You know what that did? It gave me a chance to stare deeply into the eyes of every other participant in the room as they stared at me. I think couples do that in therapy together, right? Coupling with 40 other people was really intense. Also, you showed me something I never knew about myself: I didn’t realize I startled easily or was fragile.
Thanks for always knowing me better than myself, even though we were strangers. You might have heard me retort that I would come to you loudly and aggressively. I’ve been in relationships with your type before. They are always warning me about the stairs marked in bright yellow tape or the unexpected divet in the carpet, even though I’m not blind and I didn’t acquire my disability by falling off a step. When you told others to wrap me in the love of bubble packaging, I heard your fear that disabled people look for drive-by lawsuits. If it weren’t completely inappropriate for a work meeting, I would have said loudly “Watch out — don’t trip over my cane!” so all 40 eyes were on you.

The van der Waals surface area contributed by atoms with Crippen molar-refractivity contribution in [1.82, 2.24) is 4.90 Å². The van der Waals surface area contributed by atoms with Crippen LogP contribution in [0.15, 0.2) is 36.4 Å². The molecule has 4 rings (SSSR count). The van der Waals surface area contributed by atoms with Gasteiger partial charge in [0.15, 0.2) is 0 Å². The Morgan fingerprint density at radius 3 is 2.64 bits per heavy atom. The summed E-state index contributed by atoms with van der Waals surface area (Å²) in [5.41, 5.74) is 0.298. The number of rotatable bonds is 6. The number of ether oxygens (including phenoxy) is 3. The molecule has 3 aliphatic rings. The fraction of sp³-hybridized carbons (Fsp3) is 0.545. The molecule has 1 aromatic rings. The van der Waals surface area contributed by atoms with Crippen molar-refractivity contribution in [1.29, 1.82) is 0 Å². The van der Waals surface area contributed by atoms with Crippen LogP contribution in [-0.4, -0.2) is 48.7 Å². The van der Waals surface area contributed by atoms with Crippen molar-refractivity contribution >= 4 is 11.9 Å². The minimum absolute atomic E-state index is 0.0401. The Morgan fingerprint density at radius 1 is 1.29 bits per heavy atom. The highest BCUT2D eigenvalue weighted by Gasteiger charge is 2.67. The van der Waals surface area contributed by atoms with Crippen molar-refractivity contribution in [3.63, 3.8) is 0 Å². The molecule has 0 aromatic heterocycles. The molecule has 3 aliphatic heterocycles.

Dear Next Person to Micro-aggress Against Me:
I’m here. You always seem to find me at my most vulnerable moment or when I’ve just started thinking: “Hey, this day is going well.” You look familiar. I think we last spoke when you asked me if people with “special needs” ever experience discrimination and then looked at me with surprise when I said that I just had.
P.S. Don’t use the words “special needs,” disAbled, or differently abled — just say disabled.